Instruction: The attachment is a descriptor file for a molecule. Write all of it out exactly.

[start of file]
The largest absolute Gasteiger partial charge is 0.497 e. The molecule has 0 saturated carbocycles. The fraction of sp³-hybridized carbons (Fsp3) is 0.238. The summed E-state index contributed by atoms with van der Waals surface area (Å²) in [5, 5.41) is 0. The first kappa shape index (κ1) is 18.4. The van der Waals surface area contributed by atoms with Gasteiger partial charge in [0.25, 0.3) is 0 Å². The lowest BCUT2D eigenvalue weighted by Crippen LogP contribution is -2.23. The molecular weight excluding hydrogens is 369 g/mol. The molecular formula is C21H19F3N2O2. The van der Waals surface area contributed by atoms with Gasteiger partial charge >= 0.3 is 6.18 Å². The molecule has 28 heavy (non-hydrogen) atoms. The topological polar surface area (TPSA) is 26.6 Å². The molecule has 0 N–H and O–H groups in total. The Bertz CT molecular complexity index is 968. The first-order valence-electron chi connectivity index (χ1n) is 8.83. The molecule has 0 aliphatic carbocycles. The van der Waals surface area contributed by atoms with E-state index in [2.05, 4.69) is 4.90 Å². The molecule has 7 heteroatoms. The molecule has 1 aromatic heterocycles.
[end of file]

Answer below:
The largest absolute Gasteiger partial charge is 0.497 e. The molecule has 0 saturated carbocycles. The fraction of sp³-hybridized carbons (Fsp3) is 0.238. The summed E-state index contributed by atoms with van der Waals surface area (Å²) in [5, 5.41) is 0. The first kappa shape index (κ1) is 18.4. The van der Waals surface area contributed by atoms with Gasteiger partial charge in [0.25, 0.3) is 0 Å². The lowest BCUT2D eigenvalue weighted by Crippen LogP contribution is -2.23. The molecular weight excluding hydrogens is 369 g/mol. The molecular formula is C21H19F3N2O2. The van der Waals surface area contributed by atoms with Gasteiger partial charge >= 0.3 is 6.18 Å². The molecule has 28 heavy (non-hydrogen) atoms. The topological polar surface area (TPSA) is 26.6 Å². The molecule has 0 N–H and O–H groups in total. The Bertz CT molecular complexity index is 968. The first-order valence-electron chi connectivity index (χ1n) is 8.83. The molecule has 0 aliphatic carbocycles. The van der Waals surface area contributed by atoms with E-state index in [2.05, 4.69) is 4.90 Å². The molecule has 7 heteroatoms. The molecule has 1 aromatic heterocycles.